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25 בינואר 2021
ליכודניק
The Likudnik in English

Awaiting the Nobel man A visit could remove mounting obstacles to peace /By Danny Danon – The Washington Times

In the year since President Obama last visited Jerusalem as candidate Obama, much has changed

Then, of course, he was running for president and leveraged his presence here to mobilize his supporters in America. Mr. Obama’s visit undoubtedly helped demonstrate his international savvy and further endear him to the American voter. He spoke from the heart with his legendary eloquence of the dangers posed by terror from Gaza and Israel’s right to defend itself at all cost. When Mr. Obama kissed the stones of our revered Western Wall and shed tears at the sobering Yad Vashem Holocaust Memorial, we were confident that, if he was elected, we would again have a true and trusted friend in the Oval Office.

Therefore, we looked on with the same pride and admiration shared by untold millions of Americans as Mr. Obama was inaugurated and assumed leadership of the world’s most powerful nation. Israel, like many in the global community of nations, was eager to witness the positive change that his administration heralded. On both the domestic and foreign policy agendas, the president’s pledge for a new direction gave hope that a new era was upon us.

Regrettably, it quickly became clear that our good will and hopes were likely misplaced. Rather than looking to accommodate and truly understand Israel’s conflict with the Palestinians, we began feeling new pressures within mere weeks of the Obama presidency.

Regularly overlooking or ignoring the realities of a decades-old war with our Arab neighbors, the main issue for Mr. Obama seemed to become the growth of our settlements. Rather than address the real sources of distrust, the Obama administration focused on limiting the legitimate growth of Jewish communities. Ignoring these outposts’ role in our common struggle against terrorism and extremism, they sought to decide for us how and where our families could build and develop their towns.

We have no doubt that these statements and positions were motivated by a legitimate desire for progress, but they ignored realities and created obstacles between us and the Palestinians, rather than removing them.

Our nation faces a genuine, grave threat at this time. The American administration must understand that such an existential challenge commands our focus and resources. I refer to the very real threats of an Iranian despot who has repeatedly declared his commitment to our destruction. Dismissing historical truths of the Jewish people’s past tragedies and our legitimate rights to our own hard-earned homeland, this madman rants and rails and seeks to call into question – with classic anti-Semitic chutzpah – our very existence.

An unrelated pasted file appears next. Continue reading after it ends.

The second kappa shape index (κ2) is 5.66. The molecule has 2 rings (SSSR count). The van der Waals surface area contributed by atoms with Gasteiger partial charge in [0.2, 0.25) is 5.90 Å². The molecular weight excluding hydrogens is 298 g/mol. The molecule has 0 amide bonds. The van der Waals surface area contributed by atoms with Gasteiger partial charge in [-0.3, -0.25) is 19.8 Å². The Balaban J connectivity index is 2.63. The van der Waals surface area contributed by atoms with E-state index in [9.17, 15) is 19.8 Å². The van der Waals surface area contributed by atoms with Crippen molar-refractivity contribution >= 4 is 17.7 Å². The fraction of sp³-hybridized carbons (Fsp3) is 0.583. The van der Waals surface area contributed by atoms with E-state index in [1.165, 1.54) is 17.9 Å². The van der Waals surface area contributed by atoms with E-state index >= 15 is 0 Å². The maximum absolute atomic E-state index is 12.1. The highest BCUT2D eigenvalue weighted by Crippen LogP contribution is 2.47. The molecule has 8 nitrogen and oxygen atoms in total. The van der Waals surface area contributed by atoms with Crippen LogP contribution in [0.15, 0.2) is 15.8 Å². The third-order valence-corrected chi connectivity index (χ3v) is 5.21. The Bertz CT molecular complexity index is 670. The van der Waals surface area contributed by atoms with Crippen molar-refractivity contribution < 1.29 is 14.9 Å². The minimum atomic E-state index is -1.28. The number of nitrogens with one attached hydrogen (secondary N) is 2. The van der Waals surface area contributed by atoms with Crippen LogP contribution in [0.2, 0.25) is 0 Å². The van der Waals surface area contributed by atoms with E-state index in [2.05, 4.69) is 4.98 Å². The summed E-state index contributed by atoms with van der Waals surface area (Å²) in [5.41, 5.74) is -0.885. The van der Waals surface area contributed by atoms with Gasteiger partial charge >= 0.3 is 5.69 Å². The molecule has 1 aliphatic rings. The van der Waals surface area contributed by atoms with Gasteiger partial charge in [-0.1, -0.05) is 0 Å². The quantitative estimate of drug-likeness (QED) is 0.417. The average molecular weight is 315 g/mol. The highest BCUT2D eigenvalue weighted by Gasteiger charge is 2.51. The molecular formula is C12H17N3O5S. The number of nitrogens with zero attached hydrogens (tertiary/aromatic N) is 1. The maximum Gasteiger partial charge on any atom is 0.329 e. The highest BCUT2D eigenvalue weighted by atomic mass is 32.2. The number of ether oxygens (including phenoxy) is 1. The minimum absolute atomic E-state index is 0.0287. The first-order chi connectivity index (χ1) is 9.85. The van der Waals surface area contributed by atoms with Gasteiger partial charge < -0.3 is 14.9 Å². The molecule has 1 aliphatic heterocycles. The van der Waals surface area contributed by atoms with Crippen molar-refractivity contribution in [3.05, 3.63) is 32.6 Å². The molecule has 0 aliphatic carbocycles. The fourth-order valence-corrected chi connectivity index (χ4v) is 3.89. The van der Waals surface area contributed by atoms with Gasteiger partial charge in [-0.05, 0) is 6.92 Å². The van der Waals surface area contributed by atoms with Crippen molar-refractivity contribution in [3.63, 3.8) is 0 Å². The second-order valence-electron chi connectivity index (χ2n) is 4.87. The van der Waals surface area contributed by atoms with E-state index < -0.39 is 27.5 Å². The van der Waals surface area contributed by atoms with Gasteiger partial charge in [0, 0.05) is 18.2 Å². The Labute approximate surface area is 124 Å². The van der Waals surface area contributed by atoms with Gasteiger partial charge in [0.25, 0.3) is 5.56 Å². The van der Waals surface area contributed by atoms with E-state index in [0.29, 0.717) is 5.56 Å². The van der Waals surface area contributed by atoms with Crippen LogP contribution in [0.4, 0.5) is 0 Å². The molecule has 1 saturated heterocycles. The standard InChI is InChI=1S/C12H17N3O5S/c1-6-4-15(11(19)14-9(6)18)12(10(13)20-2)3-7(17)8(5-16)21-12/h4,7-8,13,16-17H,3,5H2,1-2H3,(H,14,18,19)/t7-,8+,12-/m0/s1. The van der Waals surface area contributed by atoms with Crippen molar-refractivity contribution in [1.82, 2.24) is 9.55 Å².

As a man of peace who will soon hold the title of Nobel Peace laureate, Mr. Obama surely knows that the land of Israel and the Jewish people always have and always will be committed to true peace. Yet true peace requires concessions by all sides. And it must come with real commitments and sacrifices by those bodies who today bitterly oppose us.

As the president’s predecessors and hundreds of equally well-intentioned diplomats who have come before him can attest, most of our day-to-day realities cannot be appreciated from afar. The land of Israel and the tensions in our cities and on our borders are not easily understood from intelligence reports or maps or briefings alone.

This is a region that needs to be seen and felt. One needs to hear the sounds and speak with the people to genuinely comprehend the challenges – and opportunities – inherent in this volatile area.

Therefore, I appeal to the president to revisit this land and see just how much has changed in the past 12 months. Mr. Obama had recently agreed to attend a major American Jewish gathering in Washington, but this cannot and must not be a substitute to speaking to the people of Israel directly in Jerusalem. I am confident that such an experience will deepen his understanding immeasurably. Certainly it will help him better formulate America’s vital positions concerning Israel and our neighbors.

But most of all, it will help us renew our faith that the White House and the American people truly understand our plight and are committed to helping us overcome it. 

Danny Danon is deputy speaker of Israel’s parliament and chairman of the World Likud
http://www.washingtontimes.com/news/2009/nov/05/awaiting-the-nobel-man/ 



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